Tex-Mex cuisine gets a bum rap from the food cognoscenti. It's often seen as a lame Americanization of traditional Mexican food, which ignores the reality that Tex-Mex dishes have a history and identity all their own, with a complicated array of geographical distinctions that make even the term "Tex-Mex" oversimplified. I get the criticism; Sarasota Tex-Mex is often predictable and bland. But place a well-crafted chimichanga down in front of me and you know that thing's disappearing in 60 seconds or less. To echo chef and cookbook author Rick Bayless: "I can get down with a burrito just like everybody else."
Sarasota's El Toro Bravo refers to itself as serving "Southwest Mexican food," and indeed its menu hews to the icons of that region. You'll find fajitas and chimichangas, burritos and enchiladas, with an emphasis on beef that's a Tex-Mex signature and a series of solid $8.75 lunch specials.
The restaurant recently moved into new digs on Clark Road, although it didn't move very far—less than one mile down the road from the strip mall location it had occupied for 11 years. The new space is roughly four times as big as the old spot, with a full bar and a bigger kitchen and more storage that has given chef Ruben Caban, who owns the restaurant with his wife, Connie Caban, a bit more breathing room.
One common Tex-Mex limitation is the cuisine's heaviness. Enchiladas bookended by refried beans and seasoned rice is the kind of dish that leads to head-on-desk post-lunch work naps. Caban dodges that trap by brightening up his lunch specials with fresh greens rather than starchy sides. Caban also shuns lard and avoids the deep fryer when he can, and he hand-picks produce from Detwiler's Farm Market.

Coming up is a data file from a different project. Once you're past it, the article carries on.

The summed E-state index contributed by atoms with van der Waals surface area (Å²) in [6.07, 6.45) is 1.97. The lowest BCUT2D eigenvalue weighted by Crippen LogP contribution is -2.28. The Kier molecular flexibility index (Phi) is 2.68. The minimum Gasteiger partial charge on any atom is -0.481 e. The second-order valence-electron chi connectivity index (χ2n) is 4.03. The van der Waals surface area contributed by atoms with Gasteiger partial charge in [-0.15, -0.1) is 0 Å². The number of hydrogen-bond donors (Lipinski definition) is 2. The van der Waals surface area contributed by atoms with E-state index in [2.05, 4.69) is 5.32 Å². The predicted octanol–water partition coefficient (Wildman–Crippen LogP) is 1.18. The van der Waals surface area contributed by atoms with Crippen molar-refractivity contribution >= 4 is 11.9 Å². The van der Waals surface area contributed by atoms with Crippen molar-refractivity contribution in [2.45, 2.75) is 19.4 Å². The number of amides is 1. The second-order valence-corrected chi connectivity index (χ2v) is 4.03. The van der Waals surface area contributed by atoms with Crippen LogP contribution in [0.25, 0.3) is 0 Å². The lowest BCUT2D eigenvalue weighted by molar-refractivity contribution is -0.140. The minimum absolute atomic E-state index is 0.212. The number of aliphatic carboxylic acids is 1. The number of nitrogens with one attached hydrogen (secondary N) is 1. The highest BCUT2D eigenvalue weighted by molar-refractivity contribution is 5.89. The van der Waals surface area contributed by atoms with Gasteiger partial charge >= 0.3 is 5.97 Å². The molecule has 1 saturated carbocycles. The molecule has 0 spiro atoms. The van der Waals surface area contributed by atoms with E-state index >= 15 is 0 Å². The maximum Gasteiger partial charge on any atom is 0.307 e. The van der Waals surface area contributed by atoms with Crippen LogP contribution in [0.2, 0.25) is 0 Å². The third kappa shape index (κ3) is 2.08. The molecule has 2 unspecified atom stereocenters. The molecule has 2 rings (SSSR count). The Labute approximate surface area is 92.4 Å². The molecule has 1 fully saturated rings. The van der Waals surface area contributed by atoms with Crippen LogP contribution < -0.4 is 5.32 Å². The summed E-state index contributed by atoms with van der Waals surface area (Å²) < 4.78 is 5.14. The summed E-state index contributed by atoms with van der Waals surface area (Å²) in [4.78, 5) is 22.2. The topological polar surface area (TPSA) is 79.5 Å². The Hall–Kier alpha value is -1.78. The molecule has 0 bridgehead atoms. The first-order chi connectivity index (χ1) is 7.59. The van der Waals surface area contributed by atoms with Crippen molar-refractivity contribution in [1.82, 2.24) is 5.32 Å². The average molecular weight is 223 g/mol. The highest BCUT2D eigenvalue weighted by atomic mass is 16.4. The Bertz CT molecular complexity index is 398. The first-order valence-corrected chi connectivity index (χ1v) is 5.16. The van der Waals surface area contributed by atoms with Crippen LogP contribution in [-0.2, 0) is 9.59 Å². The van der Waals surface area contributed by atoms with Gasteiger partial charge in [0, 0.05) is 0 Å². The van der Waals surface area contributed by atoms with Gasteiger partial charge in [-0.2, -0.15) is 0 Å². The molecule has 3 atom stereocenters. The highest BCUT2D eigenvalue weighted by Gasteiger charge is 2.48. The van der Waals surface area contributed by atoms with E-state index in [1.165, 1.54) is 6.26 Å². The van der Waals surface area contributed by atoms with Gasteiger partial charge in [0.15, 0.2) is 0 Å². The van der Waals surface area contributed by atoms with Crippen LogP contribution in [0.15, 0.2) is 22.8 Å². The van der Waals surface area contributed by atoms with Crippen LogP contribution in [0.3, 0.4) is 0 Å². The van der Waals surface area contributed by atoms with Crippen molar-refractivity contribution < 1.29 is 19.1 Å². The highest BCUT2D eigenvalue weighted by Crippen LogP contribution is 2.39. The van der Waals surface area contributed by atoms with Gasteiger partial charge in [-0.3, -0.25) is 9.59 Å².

A chimichanga platter comes out looking beautiful, with the long tortilla in the middle topped with melted cheese, a dollop of guacamole and bumps of sour cream, and crunchy beds of greens and tomatoes on either side. Caban's red chili sauce takes more than 24 hours to make, and that labor pays off. The sauce is ultra-smooth, with a rusty hue and a strong but not overpowering chili tang. My one criticism: The beef is a bit of an afterthought. With so much else going on, I can barely taste it. The restaurant's guacamole, meanwhile, is terrific—rich and ideally seasoned. The guacamole salad appetizer ($6.75) comes with a generous portion of the green stuff (about the size of an overstuffed softball) that makes for a great dip with Toro's well-salted tortilla chips.
Discerning diners today often get hung up on authenticity contests, but I abide by a simple rule: Is the food tasty? At El Toro Bravo, it is.
El Toro Bravo is loctaed at 3218 Clark Road, Sarasota, and is open 11 a.m.-9 p.m. Monday-Thursday and 11 a.m.-10 p.m. Saturday and Sunday. Call (941) 924-0006 or visit the restaurant's website for more info.